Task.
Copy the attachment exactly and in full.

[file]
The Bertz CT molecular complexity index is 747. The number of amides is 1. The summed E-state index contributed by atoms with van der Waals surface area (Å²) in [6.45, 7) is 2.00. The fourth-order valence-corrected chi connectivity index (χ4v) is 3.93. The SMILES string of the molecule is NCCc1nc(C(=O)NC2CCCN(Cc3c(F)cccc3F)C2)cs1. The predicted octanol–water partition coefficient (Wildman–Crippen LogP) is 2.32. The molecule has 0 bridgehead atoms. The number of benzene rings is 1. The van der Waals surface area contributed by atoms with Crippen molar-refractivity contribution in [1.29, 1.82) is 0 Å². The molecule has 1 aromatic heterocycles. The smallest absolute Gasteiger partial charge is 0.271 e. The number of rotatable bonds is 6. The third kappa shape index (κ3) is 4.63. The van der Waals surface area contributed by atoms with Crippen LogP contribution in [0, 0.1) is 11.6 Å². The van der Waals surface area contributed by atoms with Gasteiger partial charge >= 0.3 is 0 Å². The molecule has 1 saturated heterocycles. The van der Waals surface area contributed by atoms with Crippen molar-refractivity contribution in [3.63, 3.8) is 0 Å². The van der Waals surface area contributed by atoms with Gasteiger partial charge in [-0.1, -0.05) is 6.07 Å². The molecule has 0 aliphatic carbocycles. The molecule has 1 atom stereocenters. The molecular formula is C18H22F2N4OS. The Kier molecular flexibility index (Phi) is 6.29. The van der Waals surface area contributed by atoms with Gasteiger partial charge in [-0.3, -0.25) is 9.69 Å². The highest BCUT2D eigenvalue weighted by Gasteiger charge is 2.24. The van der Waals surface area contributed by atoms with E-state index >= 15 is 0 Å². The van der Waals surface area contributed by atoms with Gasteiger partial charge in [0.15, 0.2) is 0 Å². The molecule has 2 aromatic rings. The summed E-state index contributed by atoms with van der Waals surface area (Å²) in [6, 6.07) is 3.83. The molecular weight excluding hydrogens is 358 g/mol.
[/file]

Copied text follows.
The Bertz CT molecular complexity index is 747. The number of amides is 1. The summed E-state index contributed by atoms with van der Waals surface area (Å²) in [6.45, 7) is 2.00. The fourth-order valence-corrected chi connectivity index (χ4v) is 3.93. The SMILES string of the molecule is NCCc1nc(C(=O)NC2CCCN(Cc3c(F)cccc3F)C2)cs1. The predicted octanol–water partition coefficient (Wildman–Crippen LogP) is 2.32. The molecule has 0 bridgehead atoms. The number of benzene rings is 1. The van der Waals surface area contributed by atoms with Crippen molar-refractivity contribution in [1.29, 1.82) is 0 Å². The molecule has 1 aromatic heterocycles. The smallest absolute Gasteiger partial charge is 0.271 e. The number of rotatable bonds is 6. The third kappa shape index (κ3) is 4.63. The van der Waals surface area contributed by atoms with Crippen LogP contribution in [0, 0.1) is 11.6 Å². The van der Waals surface area contributed by atoms with Gasteiger partial charge >= 0.3 is 0 Å². The molecule has 1 saturated heterocycles. The van der Waals surface area contributed by atoms with Crippen molar-refractivity contribution in [3.63, 3.8) is 0 Å². The van der Waals surface area contributed by atoms with Gasteiger partial charge in [-0.1, -0.05) is 6.07 Å². The molecule has 0 aliphatic carbocycles. The molecule has 1 atom stereocenters. The molecular formula is C18H22F2N4OS. The Kier molecular flexibility index (Phi) is 6.29. The van der Waals surface area contributed by atoms with Gasteiger partial charge in [-0.3, -0.25) is 9.69 Å². The highest BCUT2D eigenvalue weighted by Gasteiger charge is 2.24. The van der Waals surface area contributed by atoms with E-state index >= 15 is 0 Å². The van der Waals surface area contributed by atoms with Gasteiger partial charge in [0.15, 0.2) is 0 Å². The molecule has 2 aromatic rings. The summed E-state index contributed by atoms with van der Waals surface area (Å²) in [6, 6.07) is 3.83. The molecular weight excluding hydrogens is 358 g/mol.